Of course, no workshop day is complete without something unexpected, right?  As the third and last group was trying to finish their work and clean up, and get ready for the meeting directly afterward, suddenly the loudspeakers came on with a loud evacuation notice.  We weren't sure what to do.  We were told to head out on the roof/walkway to the Egg, where we waited in the hot sun, leaving behind all the work (including the pieces from the previous session that had been left to dry).  Eventually, we were told we could enter the Egg, and go downstairs to our meeting in the Plaza; that had not been evacuated; it was just the Tower. I snapped the outdoor photos during that time.  The first ones show all the evacuees from the Tower. 
So, after shooting these pics, we held our region meeting and were able to retrieve everything from the Tower afterward.  The other organizers and myself, all tired and hungry, walked (oh, my feet were SO tired) down to the outside of the Plaza where there is a daily lineup of food trucks.  All in all, a successful day!

A quick postscript - I loved experimenting with and painting on the roofing felt so much I plan to use it for some of my own artwork.  And I have one more experiment I want to do - weaving!  I'm thinking of painting two pieces, cutting one piece into a loom, and cutting the other into strips for weaving.  And/or maybe weaving fibers or various sorts into the roofing felt loom.  There is SO much possibility here.  Any more ideas?  Pass them on.  I still have piles and piles of cut pieces, plus the giant roll is still on my back porch, plus my husband just informed me that at our camp, we have another huge roll of roofing felt.  Yeeha!!

Friday, August 22, 2014

Mainely Maine

 So I planned for this to be an art ed post about creating art with roofing felt, but I have postponed it because when I looked at some of the photos, I realized I needed to re-shoot a few for better quality.  I'm rather picky about photos.  So  in the meantime...
...I'm going to do a vacation-sharing post with you!  This past week we were in beautiful Kennebunkport Maine.  Which means, of course, it was time for our annual family beach sand sculpture ridiculousness at lovely Goose Rocks Beach.  In past years our 'best' work has included a cat/mouse standoff, a couple of dragons, an octopus, a Buddha-like cat, and an alligator.  But we were stumped this year, and in the end decided on this large and silly snail, which we named Melvin.  We are by no means sand sculpture authorities; we are just a family having fun at the beach.  So, what Melvin lacked in sophistication, was more than compensated by his monumental size.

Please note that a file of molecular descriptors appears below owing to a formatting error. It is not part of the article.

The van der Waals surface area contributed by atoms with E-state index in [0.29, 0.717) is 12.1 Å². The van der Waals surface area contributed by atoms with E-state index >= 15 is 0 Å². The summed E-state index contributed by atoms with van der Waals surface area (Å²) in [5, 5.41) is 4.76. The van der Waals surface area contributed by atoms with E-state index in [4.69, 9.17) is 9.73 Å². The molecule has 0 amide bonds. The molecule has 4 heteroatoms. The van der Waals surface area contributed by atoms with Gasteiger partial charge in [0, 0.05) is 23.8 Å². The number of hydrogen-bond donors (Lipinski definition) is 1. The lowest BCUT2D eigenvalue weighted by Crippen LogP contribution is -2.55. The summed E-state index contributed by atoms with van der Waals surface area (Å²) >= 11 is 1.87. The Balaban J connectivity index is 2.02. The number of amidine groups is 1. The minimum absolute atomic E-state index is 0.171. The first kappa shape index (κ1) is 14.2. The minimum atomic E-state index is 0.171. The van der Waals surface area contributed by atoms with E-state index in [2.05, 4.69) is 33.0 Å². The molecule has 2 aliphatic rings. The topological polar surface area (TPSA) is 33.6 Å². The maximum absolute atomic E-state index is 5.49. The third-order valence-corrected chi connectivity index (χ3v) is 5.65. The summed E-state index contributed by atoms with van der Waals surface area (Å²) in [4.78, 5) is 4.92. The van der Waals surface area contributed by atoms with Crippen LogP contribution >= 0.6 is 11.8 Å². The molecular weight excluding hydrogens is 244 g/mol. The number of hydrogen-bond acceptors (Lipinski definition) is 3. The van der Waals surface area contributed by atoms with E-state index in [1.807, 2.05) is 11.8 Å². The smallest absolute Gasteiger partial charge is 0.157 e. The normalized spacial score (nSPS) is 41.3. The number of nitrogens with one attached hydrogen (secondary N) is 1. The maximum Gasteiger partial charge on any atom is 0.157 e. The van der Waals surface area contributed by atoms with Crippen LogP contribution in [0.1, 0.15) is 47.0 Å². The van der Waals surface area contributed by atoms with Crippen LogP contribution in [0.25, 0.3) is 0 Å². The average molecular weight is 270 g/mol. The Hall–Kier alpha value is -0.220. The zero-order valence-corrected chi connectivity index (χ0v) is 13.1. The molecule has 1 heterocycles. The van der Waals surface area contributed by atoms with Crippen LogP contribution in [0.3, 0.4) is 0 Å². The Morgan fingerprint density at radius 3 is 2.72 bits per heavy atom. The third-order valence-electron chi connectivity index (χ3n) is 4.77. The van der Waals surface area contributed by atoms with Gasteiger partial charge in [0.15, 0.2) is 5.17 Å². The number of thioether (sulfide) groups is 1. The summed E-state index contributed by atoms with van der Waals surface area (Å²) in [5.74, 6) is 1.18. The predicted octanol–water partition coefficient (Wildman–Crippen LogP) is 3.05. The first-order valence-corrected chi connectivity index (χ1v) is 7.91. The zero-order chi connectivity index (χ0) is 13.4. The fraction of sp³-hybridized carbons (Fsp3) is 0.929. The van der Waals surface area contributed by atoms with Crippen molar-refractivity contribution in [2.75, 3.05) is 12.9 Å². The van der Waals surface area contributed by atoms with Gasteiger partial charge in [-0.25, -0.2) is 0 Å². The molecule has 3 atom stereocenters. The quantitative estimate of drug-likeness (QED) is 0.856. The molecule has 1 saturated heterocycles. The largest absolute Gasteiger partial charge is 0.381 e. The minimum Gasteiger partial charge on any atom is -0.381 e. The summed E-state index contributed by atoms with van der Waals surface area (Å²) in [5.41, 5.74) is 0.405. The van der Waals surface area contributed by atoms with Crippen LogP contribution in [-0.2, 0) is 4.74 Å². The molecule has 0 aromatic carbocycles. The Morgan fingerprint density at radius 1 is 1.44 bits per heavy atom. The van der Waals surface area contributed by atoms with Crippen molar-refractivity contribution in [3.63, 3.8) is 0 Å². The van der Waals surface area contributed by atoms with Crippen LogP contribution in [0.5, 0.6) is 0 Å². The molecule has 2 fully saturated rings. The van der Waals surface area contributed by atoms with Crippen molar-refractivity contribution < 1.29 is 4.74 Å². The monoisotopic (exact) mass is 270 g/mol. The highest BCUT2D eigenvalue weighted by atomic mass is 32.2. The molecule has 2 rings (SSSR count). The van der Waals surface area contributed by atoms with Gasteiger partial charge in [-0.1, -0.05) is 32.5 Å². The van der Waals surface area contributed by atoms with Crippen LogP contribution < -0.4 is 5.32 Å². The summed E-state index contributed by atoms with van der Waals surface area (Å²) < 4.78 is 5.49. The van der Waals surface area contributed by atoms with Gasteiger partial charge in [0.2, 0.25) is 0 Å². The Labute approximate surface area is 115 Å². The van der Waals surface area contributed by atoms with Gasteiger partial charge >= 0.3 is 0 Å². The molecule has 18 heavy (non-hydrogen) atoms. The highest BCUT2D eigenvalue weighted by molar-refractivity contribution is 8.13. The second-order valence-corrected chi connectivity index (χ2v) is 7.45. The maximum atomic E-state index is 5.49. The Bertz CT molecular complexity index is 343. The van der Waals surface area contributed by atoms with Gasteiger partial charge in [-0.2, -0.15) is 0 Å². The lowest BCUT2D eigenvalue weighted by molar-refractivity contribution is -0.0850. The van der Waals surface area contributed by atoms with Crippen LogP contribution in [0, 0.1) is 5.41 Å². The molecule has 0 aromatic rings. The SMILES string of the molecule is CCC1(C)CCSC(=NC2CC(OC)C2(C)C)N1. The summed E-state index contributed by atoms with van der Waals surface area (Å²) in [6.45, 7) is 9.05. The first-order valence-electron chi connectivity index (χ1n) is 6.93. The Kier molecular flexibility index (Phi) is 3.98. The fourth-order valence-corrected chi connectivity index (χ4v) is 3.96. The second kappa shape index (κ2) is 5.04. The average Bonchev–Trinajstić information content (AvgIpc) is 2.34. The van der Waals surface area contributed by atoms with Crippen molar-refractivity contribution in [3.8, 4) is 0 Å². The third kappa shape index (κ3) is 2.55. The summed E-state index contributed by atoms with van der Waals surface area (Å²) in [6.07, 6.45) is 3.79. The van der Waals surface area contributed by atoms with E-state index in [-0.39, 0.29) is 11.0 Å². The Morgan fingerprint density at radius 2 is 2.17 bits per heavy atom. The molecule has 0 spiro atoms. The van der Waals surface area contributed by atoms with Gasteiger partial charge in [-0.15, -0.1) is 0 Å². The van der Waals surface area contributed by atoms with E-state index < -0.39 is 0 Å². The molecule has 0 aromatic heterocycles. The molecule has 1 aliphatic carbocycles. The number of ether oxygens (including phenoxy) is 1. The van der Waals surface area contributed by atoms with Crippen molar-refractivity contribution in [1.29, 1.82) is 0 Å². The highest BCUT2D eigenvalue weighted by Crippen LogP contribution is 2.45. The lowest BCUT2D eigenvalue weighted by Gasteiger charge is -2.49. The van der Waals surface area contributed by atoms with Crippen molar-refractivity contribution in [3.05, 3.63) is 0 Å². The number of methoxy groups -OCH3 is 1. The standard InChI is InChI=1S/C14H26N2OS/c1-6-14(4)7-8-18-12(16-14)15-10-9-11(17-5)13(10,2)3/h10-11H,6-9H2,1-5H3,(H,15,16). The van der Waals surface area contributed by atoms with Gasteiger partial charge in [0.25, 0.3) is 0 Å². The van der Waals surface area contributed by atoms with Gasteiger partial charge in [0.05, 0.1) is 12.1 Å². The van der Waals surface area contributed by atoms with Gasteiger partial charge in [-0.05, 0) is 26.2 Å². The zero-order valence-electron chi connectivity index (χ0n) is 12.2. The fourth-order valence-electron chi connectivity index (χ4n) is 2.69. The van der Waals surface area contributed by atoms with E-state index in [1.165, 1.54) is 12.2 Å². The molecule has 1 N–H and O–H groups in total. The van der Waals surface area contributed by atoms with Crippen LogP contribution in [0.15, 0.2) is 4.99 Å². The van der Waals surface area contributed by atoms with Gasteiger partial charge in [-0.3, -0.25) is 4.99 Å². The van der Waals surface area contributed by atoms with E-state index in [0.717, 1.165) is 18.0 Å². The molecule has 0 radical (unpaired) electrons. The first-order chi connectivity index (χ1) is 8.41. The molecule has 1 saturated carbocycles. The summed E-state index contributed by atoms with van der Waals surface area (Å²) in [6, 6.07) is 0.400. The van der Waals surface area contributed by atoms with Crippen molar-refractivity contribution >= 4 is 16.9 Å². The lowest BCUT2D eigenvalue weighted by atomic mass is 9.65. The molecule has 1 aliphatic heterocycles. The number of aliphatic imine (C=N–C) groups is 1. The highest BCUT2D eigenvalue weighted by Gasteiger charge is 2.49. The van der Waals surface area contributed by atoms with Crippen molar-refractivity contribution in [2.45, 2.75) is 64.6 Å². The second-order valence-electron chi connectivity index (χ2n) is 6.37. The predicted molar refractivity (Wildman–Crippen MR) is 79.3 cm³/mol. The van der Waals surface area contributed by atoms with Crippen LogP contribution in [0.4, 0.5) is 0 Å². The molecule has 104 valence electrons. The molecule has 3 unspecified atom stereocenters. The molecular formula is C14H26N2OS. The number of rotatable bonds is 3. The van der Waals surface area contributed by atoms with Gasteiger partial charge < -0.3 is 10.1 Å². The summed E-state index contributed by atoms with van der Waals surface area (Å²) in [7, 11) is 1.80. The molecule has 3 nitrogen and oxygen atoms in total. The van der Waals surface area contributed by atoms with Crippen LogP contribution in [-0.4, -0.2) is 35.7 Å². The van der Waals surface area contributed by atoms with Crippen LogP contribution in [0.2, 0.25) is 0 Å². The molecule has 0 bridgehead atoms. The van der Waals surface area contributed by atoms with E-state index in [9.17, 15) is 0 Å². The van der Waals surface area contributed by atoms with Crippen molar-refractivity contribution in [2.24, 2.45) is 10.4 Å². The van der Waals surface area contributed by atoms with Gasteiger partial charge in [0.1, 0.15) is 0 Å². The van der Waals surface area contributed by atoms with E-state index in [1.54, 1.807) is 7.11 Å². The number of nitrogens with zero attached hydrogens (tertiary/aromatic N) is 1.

My son, who joined us for the weekend from his home in Boston, dug the sand pile with my husband, and I did the basic design and shaping, with assistance from my son.  My husband found a couple of rosehip buds that became perfect eyes, placed on top of hollow sticks, and my son shaped a piece of kelp into the mouth. Here we are with our work.
 Melvin surveys the incoming tide with trepidation!

Shark! (or maybe driftwood...)
 My  husband and I also spent a day at beautiful Parson's Beach, where I photographed all the driftwood and the crazy blue skies (with a little help from my polarizer).
Below, I caught hubby in what looks to me like a Georgia O'Keeffe moment!
And then another day, on a walk through a nature preserve, we made a beach discovery, at the Wells Preserve at Laudholm Farm.
 First, we walked about 1/2 mile through a wetland trail.
 And found ourselves here.
 Enormous stretches of the most spectacular beach at low tide, with almost nobody there!
I followed my son, also with camera in hand, across sand and tide-pools, for what seemed like miles. He had discovered this tidal inlet (below) that had a reddish cast to the water due to the clay underneath, I presume.  That weird hunk of 'rock' on the right was actually sort of spongy underfoot.  Some sort of clay formation I presume? 
And of course, we ate our fair share of lobsters, clams, and more, but I'll spare you from looking at photos of food.  This isn't Facebook, after all.

When it was threatening to rain, we spent an hour or two roaming around the Old House Parts Company, which we discovered on a rainy day last year.   I took these photos there.
 If you ever need a doornob (they have thousands) or a door, a hinge or a window,  bathtub or a sink, or any of a zillion other strange and wonderful things, this is the place to go! 
 I'll finish this post with a view of a rainstorm over the Goat Island Lighthouse, as seen from Cape Porpoise.  Next post, roofing felt!  Lesson ideas galore!  I promise!!!!